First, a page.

Blake brought a mixed bag of moody ballads and upbeat dance tracks to the Orpheum Tuesday night. It all sounded good.
Earlier this month, Kraftwerk brought a future from the past to the Orpheum Theater. London singer/songwriter/producer James Blake brought his own version of the future to the Orpheum Tuesday night. His music, which blends rich post-dub soundscapes with crooning vocal melodies has roots in Kraftwerk’s groundbreaking electropop, as does his general aesthetic—subdued, disengaged from the audience, slightly awkward (almost robotic). His take on the future, though, felt very up to date.
Blake is known for creating virtually all the instrumental tracks on his studio recordings, but he had a live band with him on Tuesday. The setup was unusual, to say the least. Blake himself sat behind a fortress of keyboards: a tricked-out double decker setup to his right and a smaller, more traditional model in front of him, complete with an impressive set of loop pedals. The guitarist played a standard Telecaster, but also controlled some of the trippier effects of the evening with a Moog synth. The drummer’s setup, most futuristic of all, featured an electronic kick and a sampler pad—he often used it in lieu of the snare to create more varied effects, as well as for vocal samples that would have been difficult to recreate live—in addition to its more traditional elements. The three-piece band (including Blake, who is 6’5’’ upright) remained seated and mainly affectless for their entire set, letting the music do the talking.
They wasted little time on the traditional British pleasantries, launching directly into “Always,” a glitchy but contemplative track off Blake’s latest project, The Colour In Anything, released in May. He stuck to his new material for almost the entire first hour of the show, other than “Life Round Here” and “Limit To Your Love,” both from his 2013 sophomore album Overgrown. The new album is quieter, less overtly poppy and electronic than his previous releases, possibly a reaction to the multitude of mainstream mimics (Sam Smith, for instance) who have sprung up since his self-titled debut blew up in 2011. Because of the new album’s less beat-driven nature, I was worried it wouldn’t play as well live.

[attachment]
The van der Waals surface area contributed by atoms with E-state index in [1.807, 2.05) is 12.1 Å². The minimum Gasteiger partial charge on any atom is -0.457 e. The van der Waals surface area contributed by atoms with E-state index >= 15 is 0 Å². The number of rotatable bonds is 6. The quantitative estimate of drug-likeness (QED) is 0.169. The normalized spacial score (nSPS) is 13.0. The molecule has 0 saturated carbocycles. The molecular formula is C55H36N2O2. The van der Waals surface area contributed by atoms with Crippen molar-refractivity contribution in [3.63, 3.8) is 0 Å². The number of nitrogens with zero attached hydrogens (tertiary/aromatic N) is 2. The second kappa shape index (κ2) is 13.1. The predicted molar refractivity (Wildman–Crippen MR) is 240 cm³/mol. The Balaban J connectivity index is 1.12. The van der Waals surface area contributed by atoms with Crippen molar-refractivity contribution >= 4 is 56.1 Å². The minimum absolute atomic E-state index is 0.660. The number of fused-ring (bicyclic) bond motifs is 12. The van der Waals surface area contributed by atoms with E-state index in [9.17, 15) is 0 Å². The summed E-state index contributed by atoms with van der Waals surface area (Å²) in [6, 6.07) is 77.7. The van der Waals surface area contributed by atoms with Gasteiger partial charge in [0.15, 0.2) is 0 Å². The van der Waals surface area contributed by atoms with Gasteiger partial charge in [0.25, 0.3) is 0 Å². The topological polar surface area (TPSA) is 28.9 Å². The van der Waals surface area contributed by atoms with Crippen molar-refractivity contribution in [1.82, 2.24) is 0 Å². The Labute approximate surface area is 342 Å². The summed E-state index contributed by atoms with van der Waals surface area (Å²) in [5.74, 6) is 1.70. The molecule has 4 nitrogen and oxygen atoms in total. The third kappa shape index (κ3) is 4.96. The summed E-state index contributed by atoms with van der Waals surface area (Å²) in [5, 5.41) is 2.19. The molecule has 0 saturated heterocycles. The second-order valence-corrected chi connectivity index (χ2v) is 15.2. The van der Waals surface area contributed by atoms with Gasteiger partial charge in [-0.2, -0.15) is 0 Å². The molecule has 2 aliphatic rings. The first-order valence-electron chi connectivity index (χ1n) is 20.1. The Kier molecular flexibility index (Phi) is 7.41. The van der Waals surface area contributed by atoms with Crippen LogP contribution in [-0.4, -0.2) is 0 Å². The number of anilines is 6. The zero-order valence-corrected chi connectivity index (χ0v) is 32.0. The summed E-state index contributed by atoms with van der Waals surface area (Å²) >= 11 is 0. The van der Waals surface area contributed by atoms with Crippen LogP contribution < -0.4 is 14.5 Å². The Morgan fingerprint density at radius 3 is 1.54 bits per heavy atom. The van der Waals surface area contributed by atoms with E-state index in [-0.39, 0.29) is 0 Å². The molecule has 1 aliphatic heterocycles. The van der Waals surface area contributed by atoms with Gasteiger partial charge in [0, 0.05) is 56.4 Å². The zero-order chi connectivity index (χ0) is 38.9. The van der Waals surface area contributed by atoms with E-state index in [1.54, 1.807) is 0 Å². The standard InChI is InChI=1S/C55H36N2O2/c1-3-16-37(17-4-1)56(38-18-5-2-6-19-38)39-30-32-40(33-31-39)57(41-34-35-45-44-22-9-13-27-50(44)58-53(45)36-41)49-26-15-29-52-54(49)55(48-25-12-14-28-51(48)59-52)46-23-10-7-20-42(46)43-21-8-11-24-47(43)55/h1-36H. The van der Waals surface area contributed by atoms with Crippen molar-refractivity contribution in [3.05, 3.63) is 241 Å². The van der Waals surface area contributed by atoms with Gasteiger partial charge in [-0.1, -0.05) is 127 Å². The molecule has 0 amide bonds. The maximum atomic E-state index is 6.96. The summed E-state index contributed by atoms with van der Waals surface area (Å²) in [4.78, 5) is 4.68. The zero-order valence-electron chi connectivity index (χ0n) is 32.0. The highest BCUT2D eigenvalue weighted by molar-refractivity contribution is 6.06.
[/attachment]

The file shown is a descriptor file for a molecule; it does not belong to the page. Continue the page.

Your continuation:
I was wrong; the new songs all sounded great. The central keyboard lick of “Timeless" was mesmerizing, and “Love Me In Whatever Way” climaxed in a wall of sound that blew me away. The first half of the set ended with “Radio Silence,” the moody album opener, which built its tension methodically around the refrain “I can’t believe this, you don’t wanna see me” until it finally exploded into a controlled panic of layered synths and trappy machine-gun high-hats.
Next, Blake threw a curveball, playing his “Stop What You’re Doing” remix from 2012, back when he was still messing around with maximalism. While not quite “dubstep” per se, there were enough wubs and dubs in there to make Skrillex proud. Needless to say, the throwback sound clashed with The Colour In Anything’s moody vibes. Blake prefaced the song by saying he’d be “surprised if anyone recognized this one,” and he was right. No one seemed to. The shift towards dance music brought a portion of the crowd to life—it even got some of the balcony spectators up on their feet for the first time all night—but many others seemed uncomfortable with the change of pace.
After a break in the action for two ballads, “Forward” (Blake’s contribution to Beyoncé’s Lemonade) and “I Need a Forest Fire” (the new album’s most boring track featuring Justin Vernon), the band catapulted into an extended jam over “I Hope My Life.” The sound verged on deep house at certain points and prog rock at others, eventually morphing into “Voyeur.” While undeniably fun and much more complex than your average dance music, it probably went on a little too long. At the very least, it felt out of place.
Despite the confused middle section, the show ended on a high note. Blake went back to his hits, finishing strong with “Retrograde” and “The Wilhelm Scream,” after which he thanked the crowd succinctly and exited. After two or three tense minutes, he reentered, alone this time. Before beginning his final song, he embarked on his longest, most heartfelt speech of the night.
“I’m going to make a leap, he said, “but this leap, it could be evaded quite easily. There’s no participation in this one; it’s just me.
“Every night, I try to rephrase that,” he explained, coming dangerously close to a chuckle. “Sometimes, it’s kind of rude. I hope that was, er, inoffensive.” The crowd obeyed Blake’s request to an impressive degree, although two balcony patrons got so heated shhh-ing each other that they started a fight and got thrown out. In a vacuum at last, Blake played his live rendition of “Measurements,” beginning with a simple refrain and then harmonizing over himself with the loop pedal again and again until the original melody was unrecognizable. The result was breathtaking.